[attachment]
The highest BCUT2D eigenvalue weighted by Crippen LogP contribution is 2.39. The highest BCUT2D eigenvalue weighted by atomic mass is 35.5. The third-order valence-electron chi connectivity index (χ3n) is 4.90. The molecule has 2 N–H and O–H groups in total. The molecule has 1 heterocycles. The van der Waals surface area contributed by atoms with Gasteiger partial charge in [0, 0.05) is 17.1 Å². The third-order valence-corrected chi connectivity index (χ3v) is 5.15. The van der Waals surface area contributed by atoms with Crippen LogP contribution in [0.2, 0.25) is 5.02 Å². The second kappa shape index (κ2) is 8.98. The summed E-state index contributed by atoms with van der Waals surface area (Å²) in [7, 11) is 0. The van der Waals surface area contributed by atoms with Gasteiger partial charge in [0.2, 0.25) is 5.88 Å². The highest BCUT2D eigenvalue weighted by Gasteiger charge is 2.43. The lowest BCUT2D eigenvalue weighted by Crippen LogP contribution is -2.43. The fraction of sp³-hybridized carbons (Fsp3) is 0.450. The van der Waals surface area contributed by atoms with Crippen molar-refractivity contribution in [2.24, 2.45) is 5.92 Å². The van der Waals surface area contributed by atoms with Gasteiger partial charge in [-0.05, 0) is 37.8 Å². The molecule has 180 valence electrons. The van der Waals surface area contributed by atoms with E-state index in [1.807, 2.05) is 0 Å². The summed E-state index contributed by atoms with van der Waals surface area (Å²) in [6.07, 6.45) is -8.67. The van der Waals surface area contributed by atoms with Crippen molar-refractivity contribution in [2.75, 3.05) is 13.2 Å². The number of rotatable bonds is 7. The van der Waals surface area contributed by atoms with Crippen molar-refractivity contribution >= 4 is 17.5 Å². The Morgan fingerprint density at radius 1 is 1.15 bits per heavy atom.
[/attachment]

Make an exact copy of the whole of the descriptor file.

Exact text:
The highest BCUT2D eigenvalue weighted by Crippen LogP contribution is 2.39. The highest BCUT2D eigenvalue weighted by atomic mass is 35.5. The third-order valence-electron chi connectivity index (χ3n) is 4.90. The molecule has 2 N–H and O–H groups in total. The molecule has 1 heterocycles. The van der Waals surface area contributed by atoms with Gasteiger partial charge in [0, 0.05) is 17.1 Å². The third-order valence-corrected chi connectivity index (χ3v) is 5.15. The van der Waals surface area contributed by atoms with Crippen LogP contribution in [0.2, 0.25) is 5.02 Å². The second kappa shape index (κ2) is 8.98. The summed E-state index contributed by atoms with van der Waals surface area (Å²) in [7, 11) is 0. The van der Waals surface area contributed by atoms with Gasteiger partial charge in [0.2, 0.25) is 5.88 Å². The highest BCUT2D eigenvalue weighted by Gasteiger charge is 2.43. The lowest BCUT2D eigenvalue weighted by Crippen LogP contribution is -2.43. The fraction of sp³-hybridized carbons (Fsp3) is 0.450. The van der Waals surface area contributed by atoms with Crippen molar-refractivity contribution in [2.24, 2.45) is 5.92 Å². The van der Waals surface area contributed by atoms with Gasteiger partial charge in [-0.05, 0) is 37.8 Å². The molecule has 180 valence electrons. The van der Waals surface area contributed by atoms with E-state index in [1.807, 2.05) is 0 Å². The summed E-state index contributed by atoms with van der Waals surface area (Å²) in [6.07, 6.45) is -8.67. The van der Waals surface area contributed by atoms with Crippen molar-refractivity contribution in [2.75, 3.05) is 13.2 Å². The number of rotatable bonds is 7. The van der Waals surface area contributed by atoms with Crippen molar-refractivity contribution >= 4 is 17.5 Å². The Morgan fingerprint density at radius 1 is 1.15 bits per heavy atom.